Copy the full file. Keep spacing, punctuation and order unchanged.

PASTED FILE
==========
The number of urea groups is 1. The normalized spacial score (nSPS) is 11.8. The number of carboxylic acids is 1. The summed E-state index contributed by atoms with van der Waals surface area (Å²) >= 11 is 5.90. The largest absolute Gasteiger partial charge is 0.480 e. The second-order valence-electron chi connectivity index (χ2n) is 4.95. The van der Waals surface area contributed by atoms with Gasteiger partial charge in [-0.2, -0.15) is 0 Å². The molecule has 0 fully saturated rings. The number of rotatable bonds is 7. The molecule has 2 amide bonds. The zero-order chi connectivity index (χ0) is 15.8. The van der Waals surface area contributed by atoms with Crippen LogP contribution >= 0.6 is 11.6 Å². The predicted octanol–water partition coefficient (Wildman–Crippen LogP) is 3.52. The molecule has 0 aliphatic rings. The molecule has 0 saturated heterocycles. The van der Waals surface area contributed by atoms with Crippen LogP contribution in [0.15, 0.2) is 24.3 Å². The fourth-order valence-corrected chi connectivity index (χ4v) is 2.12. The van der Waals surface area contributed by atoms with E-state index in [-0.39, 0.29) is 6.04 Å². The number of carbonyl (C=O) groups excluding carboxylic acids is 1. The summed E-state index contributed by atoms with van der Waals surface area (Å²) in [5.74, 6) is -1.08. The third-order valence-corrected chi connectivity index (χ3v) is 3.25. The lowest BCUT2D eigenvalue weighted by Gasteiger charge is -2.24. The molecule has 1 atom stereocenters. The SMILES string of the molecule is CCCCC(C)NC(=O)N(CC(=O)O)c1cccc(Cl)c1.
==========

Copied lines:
The number of urea groups is 1. The normalized spacial score (nSPS) is 11.8. The number of carboxylic acids is 1. The summed E-state index contributed by atoms with van der Waals surface area (Å²) >= 11 is 5.90. The largest absolute Gasteiger partial charge is 0.480 e. The second-order valence-electron chi connectivity index (χ2n) is 4.95. The van der Waals surface area contributed by atoms with Gasteiger partial charge in [-0.2, -0.15) is 0 Å². The molecule has 0 fully saturated rings. The number of rotatable bonds is 7. The molecule has 2 amide bonds. The zero-order chi connectivity index (χ0) is 15.8. The van der Waals surface area contributed by atoms with Crippen LogP contribution >= 0.6 is 11.6 Å². The predicted octanol–water partition coefficient (Wildman–Crippen LogP) is 3.52. The molecule has 0 aliphatic rings. The molecule has 0 saturated heterocycles. The van der Waals surface area contributed by atoms with Crippen LogP contribution in [0.15, 0.2) is 24.3 Å². The fourth-order valence-corrected chi connectivity index (χ4v) is 2.12. The van der Waals surface area contributed by atoms with E-state index in [-0.39, 0.29) is 6.04 Å². The number of carbonyl (C=O) groups excluding carboxylic acids is 1. The summed E-state index contributed by atoms with van der Waals surface area (Å²) in [5.74, 6) is -1.08. The third-order valence-corrected chi connectivity index (χ3v) is 3.25. The lowest BCUT2D eigenvalue weighted by Gasteiger charge is -2.24. The molecule has 1 atom stereocenters. The SMILES string of the molecule is CCCCC(C)NC(=O)N(CC(=O)O)c1cccc(Cl)c1.